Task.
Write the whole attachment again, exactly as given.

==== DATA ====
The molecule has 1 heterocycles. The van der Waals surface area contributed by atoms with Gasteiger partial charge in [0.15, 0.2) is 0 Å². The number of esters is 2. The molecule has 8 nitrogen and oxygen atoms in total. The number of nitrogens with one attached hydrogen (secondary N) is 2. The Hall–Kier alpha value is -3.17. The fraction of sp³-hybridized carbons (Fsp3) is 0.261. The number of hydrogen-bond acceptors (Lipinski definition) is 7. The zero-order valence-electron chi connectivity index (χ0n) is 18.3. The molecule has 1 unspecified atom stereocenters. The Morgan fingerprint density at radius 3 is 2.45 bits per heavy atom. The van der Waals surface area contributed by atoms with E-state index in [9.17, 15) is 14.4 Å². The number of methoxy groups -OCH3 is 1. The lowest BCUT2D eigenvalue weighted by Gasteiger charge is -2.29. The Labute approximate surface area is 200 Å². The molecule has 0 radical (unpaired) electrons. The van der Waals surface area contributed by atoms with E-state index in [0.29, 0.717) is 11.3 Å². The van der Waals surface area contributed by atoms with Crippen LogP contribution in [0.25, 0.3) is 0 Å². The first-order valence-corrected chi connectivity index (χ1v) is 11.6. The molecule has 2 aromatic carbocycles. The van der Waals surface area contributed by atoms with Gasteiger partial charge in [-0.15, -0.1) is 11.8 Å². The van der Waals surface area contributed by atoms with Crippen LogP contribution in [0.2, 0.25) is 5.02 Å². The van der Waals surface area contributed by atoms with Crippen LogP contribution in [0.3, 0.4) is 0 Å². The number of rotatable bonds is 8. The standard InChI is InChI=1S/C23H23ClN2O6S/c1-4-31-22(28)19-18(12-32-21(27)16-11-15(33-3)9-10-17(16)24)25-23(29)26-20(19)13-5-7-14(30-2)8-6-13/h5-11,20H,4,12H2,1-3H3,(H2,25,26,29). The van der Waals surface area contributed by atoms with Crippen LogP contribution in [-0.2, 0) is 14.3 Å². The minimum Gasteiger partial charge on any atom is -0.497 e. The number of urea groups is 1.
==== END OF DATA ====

The molecule has 1 heterocycles. The van der Waals surface area contributed by atoms with Gasteiger partial charge in [0.15, 0.2) is 0 Å². The number of esters is 2. The molecule has 8 nitrogen and oxygen atoms in total. The number of nitrogens with one attached hydrogen (secondary N) is 2. The Hall–Kier alpha value is -3.17. The fraction of sp³-hybridized carbons (Fsp3) is 0.261. The number of hydrogen-bond acceptors (Lipinski definition) is 7. The zero-order valence-electron chi connectivity index (χ0n) is 18.3. The molecule has 1 unspecified atom stereocenters. The Morgan fingerprint density at radius 3 is 2.45 bits per heavy atom. The van der Waals surface area contributed by atoms with E-state index in [9.17, 15) is 14.4 Å². The number of methoxy groups -OCH3 is 1. The lowest BCUT2D eigenvalue weighted by Gasteiger charge is -2.29. The Labute approximate surface area is 200 Å². The molecule has 0 radical (unpaired) electrons. The van der Waals surface area contributed by atoms with E-state index in [0.29, 0.717) is 11.3 Å². The van der Waals surface area contributed by atoms with Crippen LogP contribution in [0.25, 0.3) is 0 Å². The first-order valence-corrected chi connectivity index (χ1v) is 11.6. The molecule has 2 aromatic carbocycles. The van der Waals surface area contributed by atoms with Gasteiger partial charge in [-0.15, -0.1) is 11.8 Å². The van der Waals surface area contributed by atoms with Crippen LogP contribution in [0.2, 0.25) is 5.02 Å². The van der Waals surface area contributed by atoms with Crippen LogP contribution in [0.3, 0.4) is 0 Å². The number of rotatable bonds is 8. The standard InChI is InChI=1S/C23H23ClN2O6S/c1-4-31-22(28)19-18(12-32-21(27)16-11-15(33-3)9-10-17(16)24)25-23(29)26-20(19)13-5-7-14(30-2)8-6-13/h5-11,20H,4,12H2,1-3H3,(H2,25,26,29). The van der Waals surface area contributed by atoms with Crippen LogP contribution in [-0.2, 0) is 14.3 Å². The minimum Gasteiger partial charge on any atom is -0.497 e. The number of urea groups is 1.